In this Remarkable Idea, students test their knowledge of chemical symbols by identifying the name of the element, its molecular weight, and its location on the periodic chart.

    This activity addresses:

    • Science
    • Chemistry
    • Alternative methods of access

    What you need:

    Preparation:

    1. Write the chemical symbols to be reviewed on the blank side of the large overlay for the All-Turn-It Spinner.
    2. Divide the blank side of the small All-Turn-It Spinner overlay into three sections and label them element, molecular weight, and location on periodic chart.
    3. Create an overlay for the QuickTalker for each chemical symbol. 4. Record each chemicals description on the QuickTalker.

    What to do:

    1. Have students take turns activating the All-Turn-It Spinner using the switch.
    2. Students can use the QuickTalker to discuss the chemicals.
    3. Students can find the chemical on the periodic chart.
    4. Take turns until all chemical symbols have been reviewed.

    Keywords

    switches | science | quicktalker | chemistry | alternative methods of access | all-turn-it spinner |

  4. Solar Cooking

    Solar Cooking

    In this Remarkable Idea, students will learn about the power of the sun and use the Scientific Method to conduct an experiment.

    This activity addresses:

    • Science
    • Choice making
    • Cause and effect
    • Alternative methods of access

    What you need:

    • TalkingBrix 2
    • Step-by-Step
    • Something to cook in your oven (nachos with shredded cheese, smores, toast, Pop-tarts, etc.) Be cautious when using meat or eggs as they may not cook at a high enough temperature to be safe for consumption.
    • Pizza box
    • Old newspaper
    • Clear packing tape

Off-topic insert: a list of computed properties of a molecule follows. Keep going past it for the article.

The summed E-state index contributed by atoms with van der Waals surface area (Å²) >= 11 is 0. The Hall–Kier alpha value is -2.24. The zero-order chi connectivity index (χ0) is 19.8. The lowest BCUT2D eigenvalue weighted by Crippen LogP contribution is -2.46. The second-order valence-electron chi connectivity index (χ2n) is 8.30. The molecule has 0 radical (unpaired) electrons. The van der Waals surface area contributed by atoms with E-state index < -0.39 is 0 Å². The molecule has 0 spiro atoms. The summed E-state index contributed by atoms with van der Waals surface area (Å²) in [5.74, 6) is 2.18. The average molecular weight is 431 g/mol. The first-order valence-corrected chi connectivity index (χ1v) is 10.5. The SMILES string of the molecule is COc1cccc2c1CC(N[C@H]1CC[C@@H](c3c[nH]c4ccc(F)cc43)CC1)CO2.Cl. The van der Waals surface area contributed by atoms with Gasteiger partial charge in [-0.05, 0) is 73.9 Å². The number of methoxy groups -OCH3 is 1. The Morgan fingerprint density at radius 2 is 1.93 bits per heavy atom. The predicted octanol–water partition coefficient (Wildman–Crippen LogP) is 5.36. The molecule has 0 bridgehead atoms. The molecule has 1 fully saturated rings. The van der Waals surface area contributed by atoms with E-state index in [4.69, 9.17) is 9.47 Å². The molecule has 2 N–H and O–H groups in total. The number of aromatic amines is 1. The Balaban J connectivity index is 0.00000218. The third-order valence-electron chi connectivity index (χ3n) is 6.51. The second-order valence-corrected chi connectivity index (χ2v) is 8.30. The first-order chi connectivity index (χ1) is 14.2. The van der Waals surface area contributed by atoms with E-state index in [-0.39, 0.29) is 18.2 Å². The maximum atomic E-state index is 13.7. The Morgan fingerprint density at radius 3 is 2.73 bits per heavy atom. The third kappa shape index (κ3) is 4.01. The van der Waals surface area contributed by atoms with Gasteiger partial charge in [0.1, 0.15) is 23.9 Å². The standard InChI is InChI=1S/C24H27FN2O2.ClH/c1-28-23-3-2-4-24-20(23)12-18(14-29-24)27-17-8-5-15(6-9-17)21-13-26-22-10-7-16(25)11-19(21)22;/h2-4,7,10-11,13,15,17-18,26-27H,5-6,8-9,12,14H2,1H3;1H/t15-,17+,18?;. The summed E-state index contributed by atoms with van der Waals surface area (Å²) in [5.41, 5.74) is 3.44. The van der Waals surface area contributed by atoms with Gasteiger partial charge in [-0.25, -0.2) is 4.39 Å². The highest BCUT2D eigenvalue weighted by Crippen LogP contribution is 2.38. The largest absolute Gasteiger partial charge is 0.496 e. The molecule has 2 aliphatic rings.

• Plastic wrap
    • Aluminum foil
    • Black construction paper

    Optional

  5. Timer
  6. Thermometer
  7. Preparation:

    1. Write your vocabulary words in a place where all students can see them.
    2. Record definitions of “Hypothesis” and “Conclusion” to TalkingBrix 2.
    3. Write the steps of the scientific method onto the board, and record them to a Step-by-Step.
    - Ask a question
    - Construct a hypothesis
    - Test with an experiment
    - Analyze Data and draw a conclusion
    - Communicate the Results
    4. After the vocabulary definitions are no longer needed, record “Correct” and “Incorrect” to the TalkingBrix 2 so students can share their results.

    What to do:

    Test with an experiment
    1. Cut a flap out of the top of the pizza box, leave a “hinge” for the flap. Bend the flap back and cover the inside of the flap with aluminum foil.
    2. Place plastic-wrap across the hole left by the flap on the outside of the box and tape the edges down. You want to make this as airtight as possible.
    3. Place some sheets of newspaper in the bottom of a pizza box and around roll up sheets along the sides for insulation. Cover the newspaper with black construction paper, this will help to absorb heat.

    Cook
    1. Place your chosen food on the black construction paper in the center of the box. (Optional: Place your thermometer in the Solar Oven). Close the lid (Optional: Start the timer)
    2. Place the Solar Oven outside in the sun. Use tape to keep the flap open. Position the Solar Oven so that the aluminum foil can catch the sunlight and reflect it onto the marshmallow.
    3. Place a control food near the Solar Oven.
    4. Wait. (Optional: Record the temperature at set time intervals.)

    Analyze the Data
    1. Compare the control food and the variable food (you can also take pictures to share later).
    2. Allow the scientists to further analyze the results by eating the food.

    Communicate the results